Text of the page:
Five Minutes with Rosie Dennis, director of Home Country
Home Country is an Urban Theatre Projects production taking place in a multi-level car park. What is the story about?
Home Country is made up of three stories, written by three writers: Andrea James, Peter Polites and Gaele Sobott. Over the course of the night, audiences meet Aboriginal Elder Uncle Cheeky, who has lost his way. Uncle is visited by the Blacktown Angel who both reminds him of his past and helps him reconnect with his home country. Sitting alongside this story is a work written by Peter Polites, which explores the theme of home through the relationship between a son and his mother. The third work is a love story between Ali and Zaphora, who search for common ground.
How does the play interact with this unique setting?
In many ways, when making work site specifically, the site dictates the artistic choices. You let the architecture lead, listen to the external environment and the acoustics of the internal space. We’re using lots of different parts of the car park – it is the set design for the entire show.
There’ll also be a communal feast for the audience – how does that work?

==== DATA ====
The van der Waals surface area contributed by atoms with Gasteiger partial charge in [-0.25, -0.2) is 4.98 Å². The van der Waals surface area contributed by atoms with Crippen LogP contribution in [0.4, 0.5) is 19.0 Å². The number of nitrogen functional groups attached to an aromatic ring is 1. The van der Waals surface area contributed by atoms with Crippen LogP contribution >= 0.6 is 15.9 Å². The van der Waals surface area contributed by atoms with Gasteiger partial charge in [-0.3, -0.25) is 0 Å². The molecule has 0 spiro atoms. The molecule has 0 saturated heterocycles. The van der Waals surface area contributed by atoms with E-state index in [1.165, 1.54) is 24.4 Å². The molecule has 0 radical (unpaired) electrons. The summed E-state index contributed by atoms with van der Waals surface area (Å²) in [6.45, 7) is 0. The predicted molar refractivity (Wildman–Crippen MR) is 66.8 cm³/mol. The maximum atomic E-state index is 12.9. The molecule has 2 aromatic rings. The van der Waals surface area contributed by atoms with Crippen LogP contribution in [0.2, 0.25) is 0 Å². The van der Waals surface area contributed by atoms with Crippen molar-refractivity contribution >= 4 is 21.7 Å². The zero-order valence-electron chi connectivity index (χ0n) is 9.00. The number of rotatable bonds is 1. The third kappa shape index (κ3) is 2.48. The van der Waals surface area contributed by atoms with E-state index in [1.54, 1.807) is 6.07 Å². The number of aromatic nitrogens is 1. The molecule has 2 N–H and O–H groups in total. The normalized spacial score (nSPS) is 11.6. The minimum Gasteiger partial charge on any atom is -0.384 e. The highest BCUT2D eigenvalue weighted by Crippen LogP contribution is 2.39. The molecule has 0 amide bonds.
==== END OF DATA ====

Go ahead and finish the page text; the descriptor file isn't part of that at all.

Between the first and second part of the show, audiences will share in a feast on the rooftop. On the menu we have Greek, Afghan and Ethiopian food. It’s all delicious.
How do different people from different walks of life come to define home in Western Sydney?
Every person you meet, no matter where they’re from, has a different story and a different understanding of home. The work of Urban Theatre Projects is to uncover just some of those stories. Our home is in Bankstown, and Western Sydney is our backyard, so as a theatre company, we’re in the fortunate position of being able to tap into the diversity of stories, experiences and perspectives that Western Sydney offers.
Are there any other dream locations you’d like to host a play?